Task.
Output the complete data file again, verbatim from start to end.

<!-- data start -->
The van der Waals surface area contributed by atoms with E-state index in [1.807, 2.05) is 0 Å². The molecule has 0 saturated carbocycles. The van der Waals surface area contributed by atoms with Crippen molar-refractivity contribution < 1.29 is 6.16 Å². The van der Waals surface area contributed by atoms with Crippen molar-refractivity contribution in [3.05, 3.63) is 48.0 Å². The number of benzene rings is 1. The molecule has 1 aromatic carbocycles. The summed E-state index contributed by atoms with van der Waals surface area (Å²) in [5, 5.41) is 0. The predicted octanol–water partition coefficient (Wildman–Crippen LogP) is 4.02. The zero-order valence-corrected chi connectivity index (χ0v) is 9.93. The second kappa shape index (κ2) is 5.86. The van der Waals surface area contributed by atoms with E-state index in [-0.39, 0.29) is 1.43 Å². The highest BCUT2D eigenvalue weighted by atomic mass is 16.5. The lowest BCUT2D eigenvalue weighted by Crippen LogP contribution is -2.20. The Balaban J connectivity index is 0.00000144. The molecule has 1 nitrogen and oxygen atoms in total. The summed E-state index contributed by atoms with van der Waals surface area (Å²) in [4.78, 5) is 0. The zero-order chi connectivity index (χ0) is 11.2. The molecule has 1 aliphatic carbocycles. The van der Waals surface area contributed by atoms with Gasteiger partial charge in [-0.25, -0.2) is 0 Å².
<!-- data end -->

The van der Waals surface area contributed by atoms with E-state index in [1.807, 2.05) is 0 Å². The molecule has 0 saturated carbocycles. The van der Waals surface area contributed by atoms with Crippen molar-refractivity contribution < 1.29 is 6.16 Å². The van der Waals surface area contributed by atoms with Crippen molar-refractivity contribution in [3.05, 3.63) is 48.0 Å². The number of benzene rings is 1. The molecule has 1 aromatic carbocycles. The summed E-state index contributed by atoms with van der Waals surface area (Å²) in [5, 5.41) is 0. The predicted octanol–water partition coefficient (Wildman–Crippen LogP) is 4.02. The zero-order valence-corrected chi connectivity index (χ0v) is 9.93. The second kappa shape index (κ2) is 5.86. The van der Waals surface area contributed by atoms with E-state index in [-0.39, 0.29) is 1.43 Å². The highest BCUT2D eigenvalue weighted by atomic mass is 16.5. The lowest BCUT2D eigenvalue weighted by Crippen LogP contribution is -2.20. The Balaban J connectivity index is 0.00000144. The molecule has 1 nitrogen and oxygen atoms in total. The summed E-state index contributed by atoms with van der Waals surface area (Å²) in [4.78, 5) is 0. The zero-order chi connectivity index (χ0) is 11.2. The molecule has 1 aliphatic carbocycles. The van der Waals surface area contributed by atoms with Gasteiger partial charge in [-0.25, -0.2) is 0 Å².